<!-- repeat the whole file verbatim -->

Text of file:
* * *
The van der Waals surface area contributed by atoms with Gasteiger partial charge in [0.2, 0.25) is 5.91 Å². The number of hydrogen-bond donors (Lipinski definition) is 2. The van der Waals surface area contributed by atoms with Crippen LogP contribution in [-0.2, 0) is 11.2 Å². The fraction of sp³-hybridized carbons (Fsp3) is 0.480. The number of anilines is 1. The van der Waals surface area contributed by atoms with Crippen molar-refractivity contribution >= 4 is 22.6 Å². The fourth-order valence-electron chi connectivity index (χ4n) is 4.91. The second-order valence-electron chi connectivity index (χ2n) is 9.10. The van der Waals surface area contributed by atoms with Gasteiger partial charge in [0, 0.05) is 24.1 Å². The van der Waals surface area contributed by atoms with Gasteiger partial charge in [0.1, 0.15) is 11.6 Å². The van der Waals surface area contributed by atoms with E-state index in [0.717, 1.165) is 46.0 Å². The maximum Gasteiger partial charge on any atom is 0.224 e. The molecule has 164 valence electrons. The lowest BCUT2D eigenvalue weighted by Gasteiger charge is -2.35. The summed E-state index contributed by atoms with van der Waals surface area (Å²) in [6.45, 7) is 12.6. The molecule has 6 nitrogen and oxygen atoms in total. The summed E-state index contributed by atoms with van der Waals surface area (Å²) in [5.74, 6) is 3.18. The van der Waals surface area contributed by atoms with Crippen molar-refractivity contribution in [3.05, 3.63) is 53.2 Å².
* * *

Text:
The van der Waals surface area contributed by atoms with Gasteiger partial charge in [0.2, 0.25) is 5.91 Å². The number of hydrogen-bond donors (Lipinski definition) is 2. The van der Waals surface area contributed by atoms with Crippen LogP contribution in [-0.2, 0) is 11.2 Å². The fraction of sp³-hybridized carbons (Fsp3) is 0.480. The number of anilines is 1. The van der Waals surface area contributed by atoms with Crippen molar-refractivity contribution >= 4 is 22.6 Å². The fourth-order valence-electron chi connectivity index (χ4n) is 4.91. The second-order valence-electron chi connectivity index (χ2n) is 9.10. The van der Waals surface area contributed by atoms with Gasteiger partial charge in [0, 0.05) is 24.1 Å². The van der Waals surface area contributed by atoms with Gasteiger partial charge in [0.1, 0.15) is 11.6 Å². The van der Waals surface area contributed by atoms with E-state index in [0.717, 1.165) is 46.0 Å². The maximum Gasteiger partial charge on any atom is 0.224 e. The molecule has 164 valence electrons. The lowest BCUT2D eigenvalue weighted by Gasteiger charge is -2.35. The summed E-state index contributed by atoms with van der Waals surface area (Å²) in [6.45, 7) is 12.6. The molecule has 6 nitrogen and oxygen atoms in total. The summed E-state index contributed by atoms with van der Waals surface area (Å²) in [5.74, 6) is 3.18. The van der Waals surface area contributed by atoms with Crippen molar-refractivity contribution in [3.05, 3.63) is 53.2 Å².